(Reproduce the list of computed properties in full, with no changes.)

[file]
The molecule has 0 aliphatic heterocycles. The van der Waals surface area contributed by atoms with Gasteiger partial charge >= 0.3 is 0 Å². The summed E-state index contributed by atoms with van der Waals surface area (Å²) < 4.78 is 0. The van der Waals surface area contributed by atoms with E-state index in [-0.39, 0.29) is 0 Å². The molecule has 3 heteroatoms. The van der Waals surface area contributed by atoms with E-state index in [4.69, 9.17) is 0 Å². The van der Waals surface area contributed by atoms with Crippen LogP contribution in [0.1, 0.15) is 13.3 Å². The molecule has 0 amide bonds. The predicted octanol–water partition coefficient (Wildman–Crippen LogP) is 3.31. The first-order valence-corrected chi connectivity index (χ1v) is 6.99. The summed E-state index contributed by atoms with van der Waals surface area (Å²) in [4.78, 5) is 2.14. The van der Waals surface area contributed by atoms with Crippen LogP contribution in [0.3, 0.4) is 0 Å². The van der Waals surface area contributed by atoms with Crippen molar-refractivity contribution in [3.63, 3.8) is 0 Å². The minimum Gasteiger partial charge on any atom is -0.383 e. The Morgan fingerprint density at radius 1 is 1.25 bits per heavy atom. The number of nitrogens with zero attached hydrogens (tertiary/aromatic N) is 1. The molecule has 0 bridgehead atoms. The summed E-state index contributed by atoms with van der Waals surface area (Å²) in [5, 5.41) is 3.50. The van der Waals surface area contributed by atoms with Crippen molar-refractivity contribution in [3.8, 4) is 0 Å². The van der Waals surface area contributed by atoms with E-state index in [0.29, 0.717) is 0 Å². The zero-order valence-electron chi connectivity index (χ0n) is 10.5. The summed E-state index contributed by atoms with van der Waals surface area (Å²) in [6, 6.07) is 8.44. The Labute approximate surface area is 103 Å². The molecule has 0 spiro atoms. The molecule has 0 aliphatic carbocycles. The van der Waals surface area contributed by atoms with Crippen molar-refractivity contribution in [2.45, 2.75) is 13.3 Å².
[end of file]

The molecule has 0 aliphatic heterocycles. The van der Waals surface area contributed by atoms with Gasteiger partial charge >= 0.3 is 0 Å². The summed E-state index contributed by atoms with van der Waals surface area (Å²) < 4.78 is 0. The van der Waals surface area contributed by atoms with E-state index in [-0.39, 0.29) is 0 Å². The molecule has 3 heteroatoms. The van der Waals surface area contributed by atoms with E-state index in [4.69, 9.17) is 0 Å². The van der Waals surface area contributed by atoms with Crippen LogP contribution in [0.1, 0.15) is 13.3 Å². The molecule has 0 amide bonds. The predicted octanol–water partition coefficient (Wildman–Crippen LogP) is 3.31. The first-order valence-corrected chi connectivity index (χ1v) is 6.99. The summed E-state index contributed by atoms with van der Waals surface area (Å²) in [4.78, 5) is 2.14. The van der Waals surface area contributed by atoms with Crippen LogP contribution in [0.3, 0.4) is 0 Å². The van der Waals surface area contributed by atoms with Crippen molar-refractivity contribution in [3.63, 3.8) is 0 Å². The minimum Gasteiger partial charge on any atom is -0.383 e. The Morgan fingerprint density at radius 1 is 1.25 bits per heavy atom. The number of nitrogens with zero attached hydrogens (tertiary/aromatic N) is 1. The molecule has 0 bridgehead atoms. The summed E-state index contributed by atoms with van der Waals surface area (Å²) in [5, 5.41) is 3.50. The van der Waals surface area contributed by atoms with Crippen molar-refractivity contribution in [3.8, 4) is 0 Å². The van der Waals surface area contributed by atoms with E-state index in [0.29, 0.717) is 0 Å². The zero-order valence-electron chi connectivity index (χ0n) is 10.5. The summed E-state index contributed by atoms with van der Waals surface area (Å²) in [6, 6.07) is 8.44. The Labute approximate surface area is 103 Å². The molecule has 0 spiro atoms. The molecule has 0 aliphatic carbocycles. The van der Waals surface area contributed by atoms with Crippen molar-refractivity contribution in [2.45, 2.75) is 13.3 Å².